For many people with disabilities affecting mobility, accommodation availability is critical to staying at a destination. Quite simply, if they cannot find barrier-free accommodation then they will not travel to the destination. One travel planning information issue is obtaining information about barrier-free accommodation. Many accommodation operators do not understand what accessible or barrier-free accommodation entails. They are often unable to provide accurate or detailed information about the features of their rooms. In many cases, this involves accommodation operators representing their rooms as accessible or barrier-free, but people with disabilities find that the rooms are not suitable. When this occurs in one’s own country it is serious enough but when it occurs at an overseas destination, it is devastating to the traveller with a disability.
Barriers to accommodation occur in relation to the surrounding environment of the accommodation (location, proximity to services, public transport, parking and drop-offs), the reception, other facilities and services, and the rooms. The accommodation needs of people with disabilities on the individual, their disability and the level of their support needs. The most important access features information requirement about accommodations involve the following:
- Lack of continuous pathways (from parking or drop off throughout all hotel facilities and to the room);
- Reception counters are too high;
- Rooms are inappropriately located;
- No steps into rooms;
- Door widths;
- Door stops weight;
- D type door handles;
- Circulation space in corridor;
- Circulation space in rooms;
- Uncluttered furniture layout;
- Cupboard height and reach;
- Access to balconies;
- Location of cupboards, fridge, TV, clock radio, telephone, ironing equipment, etc.;
- Availability of telephone typewriters and visual signals for deaf people;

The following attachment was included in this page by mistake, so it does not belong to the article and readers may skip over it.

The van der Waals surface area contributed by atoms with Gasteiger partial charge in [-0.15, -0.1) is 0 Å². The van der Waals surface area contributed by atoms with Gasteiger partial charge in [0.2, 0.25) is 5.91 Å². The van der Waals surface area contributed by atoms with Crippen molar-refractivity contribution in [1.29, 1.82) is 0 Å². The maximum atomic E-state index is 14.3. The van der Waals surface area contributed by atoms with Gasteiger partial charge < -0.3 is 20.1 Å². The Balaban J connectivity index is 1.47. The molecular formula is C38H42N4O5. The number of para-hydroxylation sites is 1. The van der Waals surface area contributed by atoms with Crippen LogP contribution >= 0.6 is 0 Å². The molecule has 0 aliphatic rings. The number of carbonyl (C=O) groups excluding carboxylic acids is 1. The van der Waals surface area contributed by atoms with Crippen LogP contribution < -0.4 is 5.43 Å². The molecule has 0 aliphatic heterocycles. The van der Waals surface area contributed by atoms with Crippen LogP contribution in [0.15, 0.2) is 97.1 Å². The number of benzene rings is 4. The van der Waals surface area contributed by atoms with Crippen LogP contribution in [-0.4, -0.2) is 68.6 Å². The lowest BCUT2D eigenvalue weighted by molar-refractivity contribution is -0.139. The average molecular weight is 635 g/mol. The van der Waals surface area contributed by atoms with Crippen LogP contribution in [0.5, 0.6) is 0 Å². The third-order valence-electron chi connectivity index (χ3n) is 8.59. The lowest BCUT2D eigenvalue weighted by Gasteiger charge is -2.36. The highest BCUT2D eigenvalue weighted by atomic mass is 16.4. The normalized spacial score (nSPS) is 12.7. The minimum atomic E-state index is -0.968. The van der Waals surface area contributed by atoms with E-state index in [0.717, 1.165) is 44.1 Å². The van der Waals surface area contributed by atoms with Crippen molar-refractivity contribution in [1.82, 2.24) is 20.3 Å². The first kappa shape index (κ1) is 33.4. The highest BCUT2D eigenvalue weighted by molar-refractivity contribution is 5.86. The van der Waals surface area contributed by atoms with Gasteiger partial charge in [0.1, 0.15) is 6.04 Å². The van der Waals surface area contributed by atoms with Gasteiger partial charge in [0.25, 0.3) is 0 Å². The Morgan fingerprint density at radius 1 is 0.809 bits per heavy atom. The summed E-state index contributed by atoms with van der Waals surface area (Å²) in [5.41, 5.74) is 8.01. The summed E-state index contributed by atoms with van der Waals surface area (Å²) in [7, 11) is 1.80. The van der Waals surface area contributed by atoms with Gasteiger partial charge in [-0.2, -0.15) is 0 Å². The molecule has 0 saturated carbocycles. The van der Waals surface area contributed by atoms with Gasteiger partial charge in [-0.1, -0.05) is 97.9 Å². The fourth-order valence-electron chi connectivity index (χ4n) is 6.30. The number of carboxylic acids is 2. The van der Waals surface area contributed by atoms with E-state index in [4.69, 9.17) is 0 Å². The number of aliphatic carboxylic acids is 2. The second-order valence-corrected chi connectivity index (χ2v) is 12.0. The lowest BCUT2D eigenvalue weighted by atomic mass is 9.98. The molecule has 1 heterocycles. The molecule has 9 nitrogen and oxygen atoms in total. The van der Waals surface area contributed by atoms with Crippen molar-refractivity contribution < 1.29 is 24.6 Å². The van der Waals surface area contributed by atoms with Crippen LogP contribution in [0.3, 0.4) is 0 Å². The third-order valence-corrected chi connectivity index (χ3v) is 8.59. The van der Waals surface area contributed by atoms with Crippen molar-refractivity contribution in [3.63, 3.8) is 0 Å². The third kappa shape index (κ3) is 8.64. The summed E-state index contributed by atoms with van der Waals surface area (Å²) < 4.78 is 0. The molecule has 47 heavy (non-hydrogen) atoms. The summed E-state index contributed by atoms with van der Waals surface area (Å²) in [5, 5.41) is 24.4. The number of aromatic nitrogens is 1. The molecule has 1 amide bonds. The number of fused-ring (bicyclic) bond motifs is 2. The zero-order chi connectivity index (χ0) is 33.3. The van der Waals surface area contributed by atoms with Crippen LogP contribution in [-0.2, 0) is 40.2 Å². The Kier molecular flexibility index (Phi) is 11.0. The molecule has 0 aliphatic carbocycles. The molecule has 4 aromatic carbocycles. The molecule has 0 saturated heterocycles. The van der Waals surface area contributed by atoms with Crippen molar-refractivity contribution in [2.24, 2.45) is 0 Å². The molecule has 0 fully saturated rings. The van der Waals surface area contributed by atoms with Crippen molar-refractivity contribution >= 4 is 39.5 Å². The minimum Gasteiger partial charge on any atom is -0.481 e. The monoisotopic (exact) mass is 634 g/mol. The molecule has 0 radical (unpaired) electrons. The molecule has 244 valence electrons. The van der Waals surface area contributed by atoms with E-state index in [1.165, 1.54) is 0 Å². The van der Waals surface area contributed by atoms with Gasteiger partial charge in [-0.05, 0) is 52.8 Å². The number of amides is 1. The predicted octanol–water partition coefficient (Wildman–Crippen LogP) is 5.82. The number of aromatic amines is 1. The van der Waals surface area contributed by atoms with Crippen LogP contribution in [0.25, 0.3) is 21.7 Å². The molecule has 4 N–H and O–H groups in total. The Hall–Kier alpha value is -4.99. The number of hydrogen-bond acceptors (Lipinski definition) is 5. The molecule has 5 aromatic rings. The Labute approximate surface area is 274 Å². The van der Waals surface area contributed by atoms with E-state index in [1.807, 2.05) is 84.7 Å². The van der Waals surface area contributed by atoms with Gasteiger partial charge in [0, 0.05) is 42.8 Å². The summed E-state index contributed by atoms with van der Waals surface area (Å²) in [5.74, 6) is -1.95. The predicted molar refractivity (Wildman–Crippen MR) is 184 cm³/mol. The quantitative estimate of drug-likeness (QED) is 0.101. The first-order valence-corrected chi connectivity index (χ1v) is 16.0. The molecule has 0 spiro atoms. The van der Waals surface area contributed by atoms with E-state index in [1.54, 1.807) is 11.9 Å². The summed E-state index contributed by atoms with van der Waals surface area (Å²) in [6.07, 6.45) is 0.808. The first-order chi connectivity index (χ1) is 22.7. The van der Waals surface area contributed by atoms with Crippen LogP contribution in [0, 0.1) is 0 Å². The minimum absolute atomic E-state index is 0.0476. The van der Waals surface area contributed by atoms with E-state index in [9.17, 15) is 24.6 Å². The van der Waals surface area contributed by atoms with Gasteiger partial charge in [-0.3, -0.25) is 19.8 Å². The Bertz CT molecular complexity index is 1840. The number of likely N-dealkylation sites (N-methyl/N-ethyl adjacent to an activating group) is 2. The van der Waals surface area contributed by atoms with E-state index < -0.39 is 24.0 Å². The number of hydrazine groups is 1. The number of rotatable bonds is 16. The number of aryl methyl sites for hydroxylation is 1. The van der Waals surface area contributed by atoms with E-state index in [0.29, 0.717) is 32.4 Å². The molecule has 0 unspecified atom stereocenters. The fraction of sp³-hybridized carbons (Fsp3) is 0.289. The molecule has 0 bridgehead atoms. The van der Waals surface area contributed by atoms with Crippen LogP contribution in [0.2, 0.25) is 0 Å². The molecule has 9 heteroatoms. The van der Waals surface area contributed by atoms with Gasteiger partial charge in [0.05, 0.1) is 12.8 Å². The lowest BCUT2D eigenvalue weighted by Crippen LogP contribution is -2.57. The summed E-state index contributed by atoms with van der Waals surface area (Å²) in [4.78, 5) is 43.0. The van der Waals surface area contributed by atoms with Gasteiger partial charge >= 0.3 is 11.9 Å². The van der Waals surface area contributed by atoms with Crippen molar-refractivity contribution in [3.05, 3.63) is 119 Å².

- Provision of orientation for people with vision impairments, including blindness;
- Table heights;
- Bed heights;
- Clearance under beds;
- Switch and handle locations;
- Hobless roll in showers;
- Hand held shower hose;
- Lever taps;
- Mirror location;
- Hand basin positioning;
- Space under the hand basin;
- Need for adequate shower chair or bench;
- Location of handrails;
- Toilet height; and
- Positioning of the toilet (distance from the walls and front clearance).
Apart from specific elements of room design, other critical issues where equality of service provision is needed includes:
- Location and distribution of rooms within accommodations;
- Number of barrier-free rooms available at a destination;
- Availability of rooms across classes of accommodation within destination regions;
- Prices charged for barrier-free accommodation are often higher; and
- Lack of budget accommodation.
In addition to barrier-free accommodations, some travellers with mobility disabilities may require additional equipment such as shower seats, a commode and hoists. However, few accommodations provide this equipment, so people have to either take their own or hire equipment at their destination. This complicates the tourism experience in terms of additional costs and/or travel planning.
5. The destination experience
The tourism experience involves a multitude of interactions and social relations at the destination. Public transport, the environment, the streetscape, accommodation, attractions, day-trip availability and customer service attitudes all play important roles in the tourism experiences of people with disabilities. People with disabilities have usually been devalued and treated poorly in many areas of service provision. Tourism has been no exception in this discrimination against people with disabilities (Darcy and Daruwalla, 1999).